Autumn in Norway

From the Northern Lights to seasonal cuisine

Norway’s dramatic and diverse landscapes are year-round wonders. But when autumn arrives, the country really comes to life. See the bright blue sky drop behind dramatic fjords, while pops of orange burst through the trees. Mornings are made for hikes taking in huge mountains and tiny, snow-dusted cabins. While in the evening, dine on seasonal seafood in cosy restaurants. And by dodging the summer crowds, you’ll be spoilt for choice when it comes to luxury hotels in Norway.

A burst of autumn colour

To experience autumn in the mountains, take a hike to Hjkerkinn. The shrubs, bushes and mountain moss glow in warm hues over the landscape. And in Norway, hygge, or next-level cosiness, is big news. So keep your eyes peeled for Snøhetta, an ultra-snug viewpoint looking out over the mountains. 

Experience the magical Northern Lights

Northern lights in Norway

While the autumn colours are breathtaking, nothing compares to watching the celestial greens and pinks dance through the night sky. Though you’ll be tempted to capture it all through your smartphone screen, we encourage you to take it in with your own eyes. They’re infinitely more magical and dynamic than you’d imagine. October is a great time to catch this cosmic light show. And the further north you are, the higher chance you have of a sighting. 

City dwelling

If you want the hubbub of a city but with the scenery of a secluded autumn retreat, head over to Ålesund. Known as the most beautiful city in Norway, this picture-perfect Norwegian dream sits surrounded by the staggering Sunnmore Alps. The autumn light illuminates its beauty even further. With its art nouveau architecture – all pastel-coated homes and gothic turrets – it’s like Prague in miniature.

It’s well worth spending a few days here, so stop off at Storfjord Hotel. From the outside, this country retreat has a rustic log cabin feel, but step inside, and you’ll be transported into a Scandinavian folk tale.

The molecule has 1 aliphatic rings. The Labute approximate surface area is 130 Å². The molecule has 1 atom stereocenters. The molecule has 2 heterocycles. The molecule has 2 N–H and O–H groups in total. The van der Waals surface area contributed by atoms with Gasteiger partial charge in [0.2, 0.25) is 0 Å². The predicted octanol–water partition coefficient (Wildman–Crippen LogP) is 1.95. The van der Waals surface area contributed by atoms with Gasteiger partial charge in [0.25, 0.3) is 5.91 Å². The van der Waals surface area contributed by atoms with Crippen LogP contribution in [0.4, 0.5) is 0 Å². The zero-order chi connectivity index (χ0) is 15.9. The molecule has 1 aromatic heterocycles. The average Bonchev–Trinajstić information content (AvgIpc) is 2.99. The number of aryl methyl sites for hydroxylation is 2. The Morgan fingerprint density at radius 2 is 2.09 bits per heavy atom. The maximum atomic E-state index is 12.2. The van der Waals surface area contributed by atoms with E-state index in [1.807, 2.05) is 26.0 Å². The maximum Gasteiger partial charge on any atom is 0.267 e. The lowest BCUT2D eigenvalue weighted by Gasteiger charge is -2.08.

Storfjord Hotel Norway

Further up the west coast, you’ll find yourself in charming Trondheim. As Norway’s former capital, this colourful town is steeped in history. From Europe’s northernmost gothic cathedral, to an intriguing Viking heritage, the country’s third largest city is an almost impossibly photogenic town. The stretch of warehouses that line the water are painted in shades of red, orange and green, mimicking the colours of autumn.

Seasonal treats

After all that fresh air you’ll have worked up an appetite. Thankfully, Norway’s seasonal cuisine is deliciously hearty and warming. Think rich mutton and cabbage stew, or fårikål. Meaty, yet delicate halibut and Norway’s best kept secret, coalfish. Restaurants all over the country make the most of the season’s produce, and there’s plenty for you to choose from.

Top tip: Autumn is a great time to go foraging for berries and mushrooms. In almost every marsh in Northern Norway, you’ll find an abundance of cloudberries – a local staple used in cakes and desserts. And as mushrooms aren’t a huge part of the Norwegian diet, there’s plenty to go around. Just make sure you know your tasty chanterelles from your Deadly webcap, as the two often grow in the same places.

Seafood market in Norway

Along the west coast, you won’t be short of places to sample local seafood. At XL Diner in Ålesund, the chefs stroll down to the harbour every morning to bring back the finest fish for the kitchen. Recognised as Europe’s best bacalao restaurant, its trophy catches line the entrance, salt-encrusted and inviting.

While you’re in Norway, be sure to sample the season’s best game. Though hard to find, grouse is a lean, delicious meat bursting with flavour. But most are eaten by the hunters, so it’s only available in select restaurants. For an autumnal treat that’s easier to come by, try a reindeer steak served with rich sauces, juniper berries and earthy vegetables after a long day hiking through the mountains.